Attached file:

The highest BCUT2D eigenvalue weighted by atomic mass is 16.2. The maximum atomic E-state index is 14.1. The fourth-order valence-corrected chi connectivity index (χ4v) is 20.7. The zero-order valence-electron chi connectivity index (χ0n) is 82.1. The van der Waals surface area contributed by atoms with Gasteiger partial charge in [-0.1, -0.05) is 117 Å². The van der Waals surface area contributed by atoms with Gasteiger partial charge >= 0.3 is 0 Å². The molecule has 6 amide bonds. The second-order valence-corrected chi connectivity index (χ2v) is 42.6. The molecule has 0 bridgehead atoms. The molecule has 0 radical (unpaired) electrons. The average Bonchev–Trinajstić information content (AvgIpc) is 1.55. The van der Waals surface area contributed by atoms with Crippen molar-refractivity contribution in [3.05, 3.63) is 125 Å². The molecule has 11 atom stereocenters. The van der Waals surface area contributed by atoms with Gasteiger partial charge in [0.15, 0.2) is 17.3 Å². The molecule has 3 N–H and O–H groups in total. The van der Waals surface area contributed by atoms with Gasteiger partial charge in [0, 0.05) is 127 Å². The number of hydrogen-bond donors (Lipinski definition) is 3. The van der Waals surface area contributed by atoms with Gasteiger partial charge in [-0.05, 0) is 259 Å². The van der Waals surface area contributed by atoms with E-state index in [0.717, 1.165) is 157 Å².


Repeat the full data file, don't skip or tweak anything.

The highest BCUT2D eigenvalue weighted by atomic mass is 16.2. The maximum atomic E-state index is 14.1. The fourth-order valence-corrected chi connectivity index (χ4v) is 20.7. The zero-order valence-electron chi connectivity index (χ0n) is 82.1. The van der Waals surface area contributed by atoms with Gasteiger partial charge in [-0.1, -0.05) is 117 Å². The van der Waals surface area contributed by atoms with Gasteiger partial charge >= 0.3 is 0 Å². The molecule has 6 amide bonds. The second-order valence-corrected chi connectivity index (χ2v) is 42.6. The molecule has 0 bridgehead atoms. The molecule has 0 radical (unpaired) electrons. The average Bonchev–Trinajstić information content (AvgIpc) is 1.55. The van der Waals surface area contributed by atoms with Crippen molar-refractivity contribution in [3.05, 3.63) is 125 Å². The molecule has 11 atom stereocenters. The van der Waals surface area contributed by atoms with Gasteiger partial charge in [0.15, 0.2) is 17.3 Å². The molecule has 3 N–H and O–H groups in total. The van der Waals surface area contributed by atoms with Gasteiger partial charge in [0, 0.05) is 127 Å². The number of hydrogen-bond donors (Lipinski definition) is 3. The van der Waals surface area contributed by atoms with Gasteiger partial charge in [-0.05, 0) is 259 Å². The van der Waals surface area contributed by atoms with E-state index in [0.717, 1.165) is 157 Å².